I do know musicians very well. My good friends are the Winners of the Soundbase 2002 acoustic band competition in Hong Kong (didn't compete this year because of schedule conflicts) and individually won Hong Kong's best guitarist and best bassist at both Soundbase and Asia Beat. They have a decent fanbase and generally pack venues when they play and a small label is funding their first studio record, with no rights claim to the songs (only the recordings) from the band. It's happy, funky pop, by the way, so most Americans wouldn't think it had enough of an "edge" (read: they're not Angry White Men). Yes, they need to have day jobs. But they do make money from their gigs.





    um.... Hong Kong. big whoop
  • Reply 18 of 47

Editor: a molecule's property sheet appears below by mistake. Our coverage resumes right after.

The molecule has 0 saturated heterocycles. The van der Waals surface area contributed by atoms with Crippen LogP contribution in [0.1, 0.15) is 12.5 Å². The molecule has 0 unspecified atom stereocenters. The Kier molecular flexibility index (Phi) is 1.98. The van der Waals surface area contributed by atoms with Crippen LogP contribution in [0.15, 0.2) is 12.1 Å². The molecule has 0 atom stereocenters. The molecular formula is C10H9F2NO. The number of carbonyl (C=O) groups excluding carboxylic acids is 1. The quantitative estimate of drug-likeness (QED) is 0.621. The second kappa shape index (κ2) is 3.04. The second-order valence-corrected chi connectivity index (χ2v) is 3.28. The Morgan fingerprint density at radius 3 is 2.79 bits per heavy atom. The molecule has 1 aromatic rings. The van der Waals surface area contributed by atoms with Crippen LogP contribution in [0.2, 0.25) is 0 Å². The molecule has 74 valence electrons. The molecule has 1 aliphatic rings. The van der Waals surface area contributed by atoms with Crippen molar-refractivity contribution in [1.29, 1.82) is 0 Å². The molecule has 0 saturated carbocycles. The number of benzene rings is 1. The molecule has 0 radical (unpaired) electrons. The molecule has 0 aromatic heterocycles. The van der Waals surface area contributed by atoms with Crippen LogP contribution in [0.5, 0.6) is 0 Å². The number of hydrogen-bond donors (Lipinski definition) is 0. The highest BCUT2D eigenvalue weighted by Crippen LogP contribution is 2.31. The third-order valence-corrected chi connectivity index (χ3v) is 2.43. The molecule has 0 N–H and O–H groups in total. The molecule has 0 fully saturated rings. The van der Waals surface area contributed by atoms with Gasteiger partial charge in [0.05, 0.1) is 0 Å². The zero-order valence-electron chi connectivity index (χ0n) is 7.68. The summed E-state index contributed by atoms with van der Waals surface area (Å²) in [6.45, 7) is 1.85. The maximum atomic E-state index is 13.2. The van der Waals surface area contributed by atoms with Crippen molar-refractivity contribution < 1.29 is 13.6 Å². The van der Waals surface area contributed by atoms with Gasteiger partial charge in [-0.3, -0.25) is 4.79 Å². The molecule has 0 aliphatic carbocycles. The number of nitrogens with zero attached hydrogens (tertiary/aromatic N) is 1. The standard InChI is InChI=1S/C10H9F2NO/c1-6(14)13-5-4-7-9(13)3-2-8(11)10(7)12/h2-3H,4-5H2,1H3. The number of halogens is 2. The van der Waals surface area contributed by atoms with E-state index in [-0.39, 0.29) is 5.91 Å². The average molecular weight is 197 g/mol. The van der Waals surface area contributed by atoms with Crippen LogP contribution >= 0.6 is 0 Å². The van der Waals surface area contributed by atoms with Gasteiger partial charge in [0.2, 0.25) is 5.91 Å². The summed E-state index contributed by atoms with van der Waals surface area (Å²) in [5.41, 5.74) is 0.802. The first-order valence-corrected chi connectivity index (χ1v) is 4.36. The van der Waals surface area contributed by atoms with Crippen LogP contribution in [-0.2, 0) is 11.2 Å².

Quote:

    Originally posted by applenut

    um.... Hong Kong. big whoop



    Care to expand on this comment? I have no idea what you're trying to say.
  • Reply 19 of 47
    Quote:

    Originally posted by tonton

    Be honest, is there anything else about you that might hinder your ability to get a paying gig? I know it's not fair, but it's not always just because "gutarists are a dime a dozen".



    Well, maybe you can help me with my image:



    http://cdn.digitalcity.com/trailerim...00824-cdbcda6d



    Quote:

    Also, what's wrong with having a day job? Just because you're a musician gives you some magical right to not have to work eight hours a day? AND DONT TELL ME MOST MUSICIANS PRACTICE THAT MUCH.



    If you only practiced 8 hours a day you wouldn't make it, sorry.
  • Reply 20 of 47
    giantgiant Posts: 6,041member
    Quote:

    Originally posted by Jukebox Hero



    If you only practiced 8 hours a day you wouldn't make it, sorry.




    I couldn't figure out what your point was before, but now that I have: you're wrong.



    Oh, and Tonton, I'd love to live in Hong Kong. When I was younger I had this fascination with the walled city in kowloon. I wish I could have seen it.